“It looked as if the heather were fairly on fire at last, so I set off early next morning to trek back. About midday I met Utterson, a very badly scared little man, who had come to look for me. It seemed that his policemen had bolted in the night and gone to join the rising, leaving him with two white sergeants, barely fifty rounds of ammunition, and no neighbour for a hundred miles. He said that the Labonga chiefs were not marching to the coast, as he had thought, but north along the eastern foothills in the direction of the mines. That was better news, for it meant that in all probability the railway would remain open. It was my business to get somehow to my chief, and I was in the deuce of a stew how to manage it. It was no good following the line of the natives’ march, for they would have been between me and my goal, and the only way was to try and outflank them by going due east, in the Deira direction, and then turning north, so as to strike the railway about halfway to the mines. I told Utterson we had better scatter, otherwise we should have no chance of getting through a densely populated native country. So, about five in the afternoon, I set off with my chief shikari, who, by good luck, was not a Labonga, and dived into the jungly bush which skirts the hills.
“For three days I had a baddish time. We were steered by the stars, travelling chiefly by night, and we showed extraordinary skill in missing the water-holes. I had a touch of fever and got light-headed, and it was all I could do to struggle through the thick grass and wait-a-bit thorns. My clothes were torn to rags, and I grew so footsore that it was agony to move. ALl the same we traveled fast, and there was no chance of our missing the road, for any route due north was bound to cut the railway. I had the most sickening uncertainty about what was to come next. Hely, who was in command at Deira, was a good enough man, but he had only three companies of white troops, and the black troops were as likely as not to be on their way to join the rebels. It looked as if we should have a Cawnpore business on a small scale, though I thnaked Heaven there were no women in the case. As for Tommy, he would probably be repeating platitudes in Deira and composing an intelligent dispatch on the whole subject.
“About four in the afternoon of the third day I struck the line near a little station called Palala. I saw by the look of the rails that the trains were still running, and my hopes revived. At Palala there was a coolie stationmaster, who gave me a drink and a little food, after which I slept heavily in his office till wakened by the arrival of an up train. It contained one of the white companies and a man Davidson, of the 101st, who was Hely’s second in command. From him I had news that took away my breath. The Governor had gone up the line two days before with an A.D.C. and old Mackay. ‘The sportsman has got a move on him at last,’ said Davidson, ‘but what he means to do Heaven only knows. The Labonga are at the mines, and a kind of mine-guard has been formed for defense. The joke of it is that most of the magnates are treed up there, for the railway is cut and they can’t get away. I don’t envy your chief the job of schooling the nervous crowd.’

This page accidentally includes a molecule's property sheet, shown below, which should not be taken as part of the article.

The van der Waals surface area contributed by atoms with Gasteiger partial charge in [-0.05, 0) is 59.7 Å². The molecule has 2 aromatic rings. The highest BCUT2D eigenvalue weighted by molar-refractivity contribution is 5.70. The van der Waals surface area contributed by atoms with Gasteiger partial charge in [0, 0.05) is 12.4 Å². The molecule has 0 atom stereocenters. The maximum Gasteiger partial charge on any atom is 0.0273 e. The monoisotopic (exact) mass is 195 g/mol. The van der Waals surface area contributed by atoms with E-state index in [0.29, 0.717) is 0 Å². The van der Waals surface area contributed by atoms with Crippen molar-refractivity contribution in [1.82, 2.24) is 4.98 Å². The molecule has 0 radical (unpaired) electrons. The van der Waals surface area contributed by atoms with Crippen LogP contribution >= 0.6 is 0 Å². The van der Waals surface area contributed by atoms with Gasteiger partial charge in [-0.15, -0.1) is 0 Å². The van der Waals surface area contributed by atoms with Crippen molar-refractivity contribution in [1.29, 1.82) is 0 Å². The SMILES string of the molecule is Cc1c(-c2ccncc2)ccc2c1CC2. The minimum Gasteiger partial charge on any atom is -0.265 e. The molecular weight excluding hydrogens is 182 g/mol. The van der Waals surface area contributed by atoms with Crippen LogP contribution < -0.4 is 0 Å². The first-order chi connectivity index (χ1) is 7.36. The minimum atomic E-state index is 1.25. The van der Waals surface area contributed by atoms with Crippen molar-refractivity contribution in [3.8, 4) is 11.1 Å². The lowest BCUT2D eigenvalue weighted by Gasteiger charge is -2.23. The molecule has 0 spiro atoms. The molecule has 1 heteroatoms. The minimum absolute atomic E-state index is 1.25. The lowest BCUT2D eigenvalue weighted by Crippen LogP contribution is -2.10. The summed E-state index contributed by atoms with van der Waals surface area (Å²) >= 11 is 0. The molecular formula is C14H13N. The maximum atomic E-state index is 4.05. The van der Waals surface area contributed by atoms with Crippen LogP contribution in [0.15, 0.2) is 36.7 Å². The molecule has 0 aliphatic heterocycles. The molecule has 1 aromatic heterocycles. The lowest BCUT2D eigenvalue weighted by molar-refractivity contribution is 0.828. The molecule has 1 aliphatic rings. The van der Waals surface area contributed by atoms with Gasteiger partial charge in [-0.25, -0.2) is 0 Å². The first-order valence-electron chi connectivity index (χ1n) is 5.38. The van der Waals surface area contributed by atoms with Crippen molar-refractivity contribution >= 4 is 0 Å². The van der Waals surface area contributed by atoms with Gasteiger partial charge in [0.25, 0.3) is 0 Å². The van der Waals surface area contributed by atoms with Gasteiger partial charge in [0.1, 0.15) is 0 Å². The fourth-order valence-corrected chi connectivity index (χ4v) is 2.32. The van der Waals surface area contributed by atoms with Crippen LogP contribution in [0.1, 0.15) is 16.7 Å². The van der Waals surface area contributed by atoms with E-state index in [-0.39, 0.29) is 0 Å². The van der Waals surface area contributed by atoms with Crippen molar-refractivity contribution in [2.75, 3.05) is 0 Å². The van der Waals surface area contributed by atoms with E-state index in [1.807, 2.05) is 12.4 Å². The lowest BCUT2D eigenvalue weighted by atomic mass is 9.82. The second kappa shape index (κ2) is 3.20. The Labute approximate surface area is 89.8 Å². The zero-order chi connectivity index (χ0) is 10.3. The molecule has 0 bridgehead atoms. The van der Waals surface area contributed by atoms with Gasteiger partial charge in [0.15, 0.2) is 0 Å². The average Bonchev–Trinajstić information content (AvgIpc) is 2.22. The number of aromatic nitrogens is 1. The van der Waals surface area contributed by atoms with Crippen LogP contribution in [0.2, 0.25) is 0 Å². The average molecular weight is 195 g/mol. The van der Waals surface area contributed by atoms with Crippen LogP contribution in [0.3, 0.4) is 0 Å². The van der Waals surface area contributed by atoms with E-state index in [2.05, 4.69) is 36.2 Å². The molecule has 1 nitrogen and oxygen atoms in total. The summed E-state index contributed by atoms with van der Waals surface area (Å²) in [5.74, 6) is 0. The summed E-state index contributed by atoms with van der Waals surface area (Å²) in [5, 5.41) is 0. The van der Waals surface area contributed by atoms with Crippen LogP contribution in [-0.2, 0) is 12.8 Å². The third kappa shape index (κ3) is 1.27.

“I went on to Davidson, and very early next morning we came to a broken culvert and had to stop. There we stuck for three hours till the down train arrived, and with it Hely. He was for ordinary a stolid soul, but I never saw a man in such a fever of excitement. He gripped me by the arm and fairly shook me. ‘That old man of yours is a hero,’ he cried. ‘The Lord forgive me! and I have always crabbed him.’
“I implored him in Heaven’s name to tell me what was up, but he would say nothing till he had had his pow-wow with Davidson. It seemed that he was bringing all his white troops up the line for some great demonstration that Tommy had conceived. Davidson went back to Deira, while we mended the culvert and got the men transferred to the other train. Then I screwed the truth out of Hely. Tommy had got up to the mines before the rebels arrived, and had found as fine a chaos as can be imagined. He did not seem to have had any doubts what to do. There were a certain number of white workmen, hard fellows from Cornwall mostly, with a few Australians, and these he got goether with Mackay’s help and organised into a pretty useful corps. he set them to guard the offices, and gave them strict orders to shoot at sight anyone attempting to leave. Then he collected the bosses and talked to them like a father. What he said Hely did not know, except that he had damned their eyes pretty heartily, and told them what a set of swine they were, making trouble which they had not the pluck to face. Whether from Mackay, or from his own intelligence, or from a memory of my neglected warnings, he seemed to have got a tight grip on the facts at last. Meanwhile, the Labonga were at the doors, chanting their battle-songs half a mile away, and shots were heard from the far pickets. If they had tried to rush the place then, all would have been over, but, luckily, that was never their way of fighting. They sat down in camp to make their sacrifices and consult their witch-doctors, and presently Hely arrived with the first tooops, having come in on the northern flank when he found the line cut. He had been in time to hear the tail-end of Tommy’s final address to the mine-owners. He told them, in words which Hely said he could never have imagined coming from his lips, that they would be well served if the Labonga cleaned the whole place out.